UK property asking prices up almost 3% month on month

Boards smlThe price of property coming to the market in the UK increases by a substantial 2.9% or £8,324 in January, hitting a new record of £299,287 and surpassing the record set in October 2015 by over £2,700.

Housing demand is higher than ever as the latest Rightmove report records that traffic to the property portal hits record levels, with visits up nearly 20% year on year in January.

It says that there has been an encouraging 5% uplift in new properties coming to the market compared to same time last year resulting in the highest total number of newly listed properties at this time of year since the 2008 credit crunch.

The firm is also predicting that 2016 will be the year of the first time buyer as Government initiatives and a low interest rate outlook are now aligning when there is more property choice for first time buyers, with a 10% year on year jump in the number of two beds or fewer coming to the market.

‘The new year’s market has hit the ground running in many locations, continuing last year’s momentum and resulting in the price of property coming to the market hitting a new high. Many agents reported high numbers of sales in November and December and properties selling more quickly, so it’s encouraging to see signs of replenishment of property, especially in the first time buyer sector,’ said Miles Shipside, Rightmove director and housing market analyst.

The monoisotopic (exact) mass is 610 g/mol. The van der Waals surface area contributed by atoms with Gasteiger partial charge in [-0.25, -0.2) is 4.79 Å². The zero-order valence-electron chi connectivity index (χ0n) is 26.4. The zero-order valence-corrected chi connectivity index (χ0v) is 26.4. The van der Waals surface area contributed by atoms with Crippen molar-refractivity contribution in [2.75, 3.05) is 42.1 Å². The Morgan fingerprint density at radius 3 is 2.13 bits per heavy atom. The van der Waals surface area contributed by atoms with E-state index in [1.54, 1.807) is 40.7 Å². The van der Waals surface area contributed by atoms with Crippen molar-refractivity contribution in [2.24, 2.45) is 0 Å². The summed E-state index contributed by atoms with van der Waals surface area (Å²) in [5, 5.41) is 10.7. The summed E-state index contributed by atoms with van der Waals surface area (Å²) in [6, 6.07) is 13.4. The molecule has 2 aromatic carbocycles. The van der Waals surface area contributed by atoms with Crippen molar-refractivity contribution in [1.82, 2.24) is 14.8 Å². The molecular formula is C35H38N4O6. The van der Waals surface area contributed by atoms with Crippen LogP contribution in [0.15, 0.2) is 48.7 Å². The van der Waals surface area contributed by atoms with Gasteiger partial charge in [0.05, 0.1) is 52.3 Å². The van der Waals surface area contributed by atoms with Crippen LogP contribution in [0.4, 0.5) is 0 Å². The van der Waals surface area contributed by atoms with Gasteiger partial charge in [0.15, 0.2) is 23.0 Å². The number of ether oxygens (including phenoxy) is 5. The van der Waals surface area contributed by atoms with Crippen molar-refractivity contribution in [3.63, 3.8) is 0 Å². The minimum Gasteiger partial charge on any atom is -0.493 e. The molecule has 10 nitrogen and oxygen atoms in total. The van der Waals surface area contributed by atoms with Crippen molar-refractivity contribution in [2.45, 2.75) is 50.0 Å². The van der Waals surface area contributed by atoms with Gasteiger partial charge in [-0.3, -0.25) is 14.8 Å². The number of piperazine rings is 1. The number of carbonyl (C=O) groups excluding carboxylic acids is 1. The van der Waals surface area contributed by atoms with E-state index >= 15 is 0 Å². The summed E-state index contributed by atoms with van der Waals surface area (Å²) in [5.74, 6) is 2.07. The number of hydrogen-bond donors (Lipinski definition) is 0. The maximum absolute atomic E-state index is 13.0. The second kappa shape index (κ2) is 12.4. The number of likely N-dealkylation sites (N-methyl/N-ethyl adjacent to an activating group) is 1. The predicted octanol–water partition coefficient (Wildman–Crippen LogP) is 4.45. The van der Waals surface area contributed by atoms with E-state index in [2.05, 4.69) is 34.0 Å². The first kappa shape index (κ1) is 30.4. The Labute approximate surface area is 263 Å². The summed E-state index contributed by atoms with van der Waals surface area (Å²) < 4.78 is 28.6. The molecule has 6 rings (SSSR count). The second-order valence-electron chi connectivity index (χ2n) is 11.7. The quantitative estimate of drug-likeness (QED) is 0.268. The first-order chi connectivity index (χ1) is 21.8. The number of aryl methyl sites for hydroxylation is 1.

‘However, in spite of the apparent veneer of market buoyancy, those thinking of putting their property up for sale need to avoid being too optimistic with their initial asking price, as most buyers are still understandably being very selective about their future home,’ he added.

The previous record price high was set in October 2015 but this has now been exceeded by £2,738, pushing the average new seller asking price to £299,287.

Shipside pointed out that a continuing feature of the recovering market over the past few years has been the supply of property coming to market failing to keep pace with demand. There are now signs of fresh supply increasing with the volume of new properties coming to the market is at the highest level since the credit crunch of 2008.

However, he added that it should be noted that this is patchy by region with only four regions above the 5% year on year average uplift, namely London, South East, South West and Yorkshire and the Humber. In the West Midlands new stock is actually down by 0.3% and Wales and the North West have seen an uplift of 1% or less, restricting fresh choice for buyers in these regions.

‘While more properties are coming to market there is little anecdotal evidence of tax shy landlords selling up. It is more likely made up of additional first-time sellers who are either hoping to bag a buy to let investor before the April stamp duty hike, or joining others who are deciding that 2016 is their year to trade up. Those trading up are no doubt encouraged by the stable interest rate outlook reassuringly communicated straight from the Governor’s mouth,’ Shipside explained.

The sector seeing the highest volume of new properties coming to the market is the typical first time buyer property with two bedrooms or fewer, up by 10% this month compared to the same month last year. It is suggested 2016 could be the year of the first-time buyer encouraged by low interest rates, initiatives such as Help to Buy, and buy to let investors facing increasingly adverse taxes.